Due to its composition, milk provides a good breeding ground for bacteria, which is why raw milk in particular is one of the most perishable foods. Milk today, thanks to pasteurization, is a very safe food. In addition to cow's milk, milk from other animal species, mostly sheep's and goat's milk, is also available.
Milk and dairy products contain high-quality protein and are, among other things, important suppliers of calcium and vitamin B12. According to the recommendations of the Austrian food pyramid, 3 portions of them should be consumed daily to ensure muscle maintenance and build-up.
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Situation in Austria
Milk and dairy products are regularly inspected as part of the official food inspection. In addition to the labeling and their condition (odor, taste and appearance), they are also examined for contamination with germs. Other aspects of testing include residues of hormones and veterinary drugs, as well as contamination with heavy metals or pesticides.
In 2021, 286 (15.2%) of 1,885 samples examined were rejected. The most frequent reasons for complaint were labeling deficiencies and/or misleading information. 34 samples (1.8%), 26 of which were cheese samples, were unfit for human consumption due to microbial contamination. Six samples (0.3%) were harmful to health due to detergent residues.
Dairy products are tested several times a year in the course of focus campaigns:
- Residue control program 2021 for milk, eggs and honey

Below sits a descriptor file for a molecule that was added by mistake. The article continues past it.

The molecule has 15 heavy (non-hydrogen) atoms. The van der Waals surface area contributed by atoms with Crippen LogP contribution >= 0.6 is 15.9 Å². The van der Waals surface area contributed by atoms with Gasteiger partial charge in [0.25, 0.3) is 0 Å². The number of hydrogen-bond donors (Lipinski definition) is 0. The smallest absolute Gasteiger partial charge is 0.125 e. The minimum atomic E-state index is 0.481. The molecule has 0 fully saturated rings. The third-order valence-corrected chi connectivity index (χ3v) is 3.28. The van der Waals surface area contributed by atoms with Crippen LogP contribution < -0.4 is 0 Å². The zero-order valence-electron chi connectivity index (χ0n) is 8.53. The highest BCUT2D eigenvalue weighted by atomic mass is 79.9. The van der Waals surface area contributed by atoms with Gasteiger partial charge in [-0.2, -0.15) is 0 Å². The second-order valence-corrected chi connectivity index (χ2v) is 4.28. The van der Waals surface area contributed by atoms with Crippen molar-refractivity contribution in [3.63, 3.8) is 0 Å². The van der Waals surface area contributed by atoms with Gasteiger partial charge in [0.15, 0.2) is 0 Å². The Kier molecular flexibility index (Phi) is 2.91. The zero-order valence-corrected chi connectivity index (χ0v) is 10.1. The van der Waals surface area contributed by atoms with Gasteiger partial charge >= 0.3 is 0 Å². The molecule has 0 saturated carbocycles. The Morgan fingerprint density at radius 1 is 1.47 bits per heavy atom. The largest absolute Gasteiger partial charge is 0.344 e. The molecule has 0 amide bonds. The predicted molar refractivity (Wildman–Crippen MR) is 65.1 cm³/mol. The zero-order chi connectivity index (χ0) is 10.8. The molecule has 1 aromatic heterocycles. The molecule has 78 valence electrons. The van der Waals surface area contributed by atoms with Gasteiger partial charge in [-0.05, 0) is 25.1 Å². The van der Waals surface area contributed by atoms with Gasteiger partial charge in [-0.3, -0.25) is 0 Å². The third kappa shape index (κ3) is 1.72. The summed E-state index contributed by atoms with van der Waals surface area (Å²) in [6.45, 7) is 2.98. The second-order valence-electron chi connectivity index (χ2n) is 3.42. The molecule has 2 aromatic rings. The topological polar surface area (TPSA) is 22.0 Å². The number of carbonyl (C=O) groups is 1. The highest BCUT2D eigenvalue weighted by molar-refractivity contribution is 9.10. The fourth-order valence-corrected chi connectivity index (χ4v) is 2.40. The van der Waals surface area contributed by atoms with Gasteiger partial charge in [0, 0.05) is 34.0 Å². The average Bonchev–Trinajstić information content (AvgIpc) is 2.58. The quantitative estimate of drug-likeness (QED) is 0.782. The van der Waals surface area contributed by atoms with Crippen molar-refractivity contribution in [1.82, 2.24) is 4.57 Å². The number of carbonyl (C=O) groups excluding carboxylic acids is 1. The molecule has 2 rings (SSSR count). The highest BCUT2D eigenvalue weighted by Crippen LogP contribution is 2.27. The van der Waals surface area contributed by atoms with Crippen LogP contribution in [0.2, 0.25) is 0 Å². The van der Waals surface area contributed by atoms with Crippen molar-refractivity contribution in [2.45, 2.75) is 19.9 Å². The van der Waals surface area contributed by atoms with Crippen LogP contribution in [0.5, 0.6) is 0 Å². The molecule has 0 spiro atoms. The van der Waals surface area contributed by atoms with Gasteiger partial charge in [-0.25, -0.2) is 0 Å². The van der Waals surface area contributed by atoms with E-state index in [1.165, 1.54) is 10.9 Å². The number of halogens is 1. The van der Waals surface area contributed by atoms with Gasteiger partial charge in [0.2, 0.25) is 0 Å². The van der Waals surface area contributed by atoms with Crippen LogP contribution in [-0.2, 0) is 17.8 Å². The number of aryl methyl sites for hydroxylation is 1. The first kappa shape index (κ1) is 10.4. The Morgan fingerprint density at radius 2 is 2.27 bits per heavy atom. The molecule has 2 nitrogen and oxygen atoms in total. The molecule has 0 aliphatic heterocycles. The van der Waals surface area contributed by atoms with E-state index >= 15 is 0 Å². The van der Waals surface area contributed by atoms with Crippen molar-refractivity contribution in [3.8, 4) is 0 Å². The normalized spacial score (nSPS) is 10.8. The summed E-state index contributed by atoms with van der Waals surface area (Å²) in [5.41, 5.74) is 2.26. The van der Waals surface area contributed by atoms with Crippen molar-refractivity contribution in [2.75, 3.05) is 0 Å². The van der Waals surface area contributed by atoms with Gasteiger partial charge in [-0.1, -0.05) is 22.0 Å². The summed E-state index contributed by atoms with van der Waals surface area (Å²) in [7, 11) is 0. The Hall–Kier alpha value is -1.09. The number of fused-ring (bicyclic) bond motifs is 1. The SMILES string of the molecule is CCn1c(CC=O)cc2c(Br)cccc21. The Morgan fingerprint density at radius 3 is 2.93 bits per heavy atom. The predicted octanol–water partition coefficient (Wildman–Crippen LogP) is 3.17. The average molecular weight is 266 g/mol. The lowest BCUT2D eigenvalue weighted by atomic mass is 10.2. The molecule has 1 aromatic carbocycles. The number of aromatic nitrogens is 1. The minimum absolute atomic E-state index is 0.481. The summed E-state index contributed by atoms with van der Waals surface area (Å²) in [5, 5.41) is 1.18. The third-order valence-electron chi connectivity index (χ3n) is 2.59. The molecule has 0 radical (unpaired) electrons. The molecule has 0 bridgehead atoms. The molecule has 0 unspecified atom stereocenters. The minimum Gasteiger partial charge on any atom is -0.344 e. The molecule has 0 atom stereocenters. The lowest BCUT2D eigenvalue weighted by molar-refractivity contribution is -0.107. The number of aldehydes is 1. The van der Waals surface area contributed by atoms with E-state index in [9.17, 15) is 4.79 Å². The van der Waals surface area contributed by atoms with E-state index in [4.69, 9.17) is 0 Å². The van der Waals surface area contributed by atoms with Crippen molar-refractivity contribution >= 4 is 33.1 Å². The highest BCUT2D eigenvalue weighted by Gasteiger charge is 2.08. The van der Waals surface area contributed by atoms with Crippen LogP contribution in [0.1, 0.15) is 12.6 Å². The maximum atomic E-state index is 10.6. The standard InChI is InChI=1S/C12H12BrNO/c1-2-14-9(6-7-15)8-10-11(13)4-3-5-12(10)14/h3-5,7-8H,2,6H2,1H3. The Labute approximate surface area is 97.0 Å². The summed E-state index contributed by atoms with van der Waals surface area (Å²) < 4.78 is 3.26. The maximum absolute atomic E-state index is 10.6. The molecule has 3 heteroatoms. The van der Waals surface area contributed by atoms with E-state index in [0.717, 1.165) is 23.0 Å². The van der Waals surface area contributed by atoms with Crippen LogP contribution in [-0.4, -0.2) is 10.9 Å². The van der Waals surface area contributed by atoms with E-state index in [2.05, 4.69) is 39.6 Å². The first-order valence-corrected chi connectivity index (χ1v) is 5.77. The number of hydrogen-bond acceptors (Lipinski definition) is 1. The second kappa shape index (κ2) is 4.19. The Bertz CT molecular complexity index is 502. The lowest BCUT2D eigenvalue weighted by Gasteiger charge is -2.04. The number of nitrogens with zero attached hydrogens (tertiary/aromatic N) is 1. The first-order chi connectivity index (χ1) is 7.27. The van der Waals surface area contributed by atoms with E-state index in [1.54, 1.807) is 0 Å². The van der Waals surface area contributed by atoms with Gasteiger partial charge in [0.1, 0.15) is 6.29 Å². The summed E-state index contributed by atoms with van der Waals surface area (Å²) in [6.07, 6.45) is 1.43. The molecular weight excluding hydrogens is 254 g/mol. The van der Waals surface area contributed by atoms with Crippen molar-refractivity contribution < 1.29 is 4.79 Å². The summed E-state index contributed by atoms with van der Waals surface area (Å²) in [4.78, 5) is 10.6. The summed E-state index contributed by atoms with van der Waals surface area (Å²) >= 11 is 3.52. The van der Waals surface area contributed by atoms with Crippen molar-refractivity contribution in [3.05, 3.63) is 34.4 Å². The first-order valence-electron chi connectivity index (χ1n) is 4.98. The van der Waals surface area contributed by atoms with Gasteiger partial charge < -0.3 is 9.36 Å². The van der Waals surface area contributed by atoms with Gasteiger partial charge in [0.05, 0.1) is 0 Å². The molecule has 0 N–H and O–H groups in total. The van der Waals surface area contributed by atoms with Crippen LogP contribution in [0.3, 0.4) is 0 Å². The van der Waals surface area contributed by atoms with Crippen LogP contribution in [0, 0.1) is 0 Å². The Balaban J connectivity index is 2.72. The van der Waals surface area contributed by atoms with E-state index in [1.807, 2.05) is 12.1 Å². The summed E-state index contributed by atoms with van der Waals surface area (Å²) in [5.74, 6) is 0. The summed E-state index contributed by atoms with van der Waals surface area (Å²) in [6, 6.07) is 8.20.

- Residue control program 2020 for milk, eggs and honey
- Residue control program 2019 for milk, eggs and honey
- Residue control program 2018 for milk, eggs and honey
- Residue control program 2017 for milk, eggs and honey
- Revision in approved high-risk establishments processing food of animal origin (2021)
- Audit in approved high-risk establishments processing food of animal origin (2020)
- Revision in approved high-risk establishments processing food of animal origin (2019)
- Milkshakes and soft ice cream - microbiology and QAV
- Milk from milk vending machines - microbiology and QAV
- Pathogenic germs in animal foods from direct marketers and mountain pastures
- Microbiology and sugar content of dairy products for schools and kindergartens
- Mare, donkey and buffalo milk and products thereof - microbiology and adulteration
- Raw milk in milk vending machines - microbiology and QAV
- Microbiology of highly heated ESL milk and ESL sweet cream
Shelf life and consumption of milk
There is a wide variety of qualities of drinking milk on the Austrian market. As part of the Austrian research project ADDA(Advancement of Dairying in Austria), we conducted a survey with consumers and storage trials on the shelf life of ESL (extended shelf life) milk.
The aim of this study was to find out how consumers deal with this variety. Particular emphasis was placed on the topics of consumer behavior, storage conditions and shelf life in the household, as well as knowledge about ESL (extended shelf life) milk.
The results of the study can be found here.
Storage tests of ESL milk
We tested ESL milk samples according to the conditions recommended by manufacturers (6° C) as well as samples where the packages had already been opened or the storage temperature was 9° C.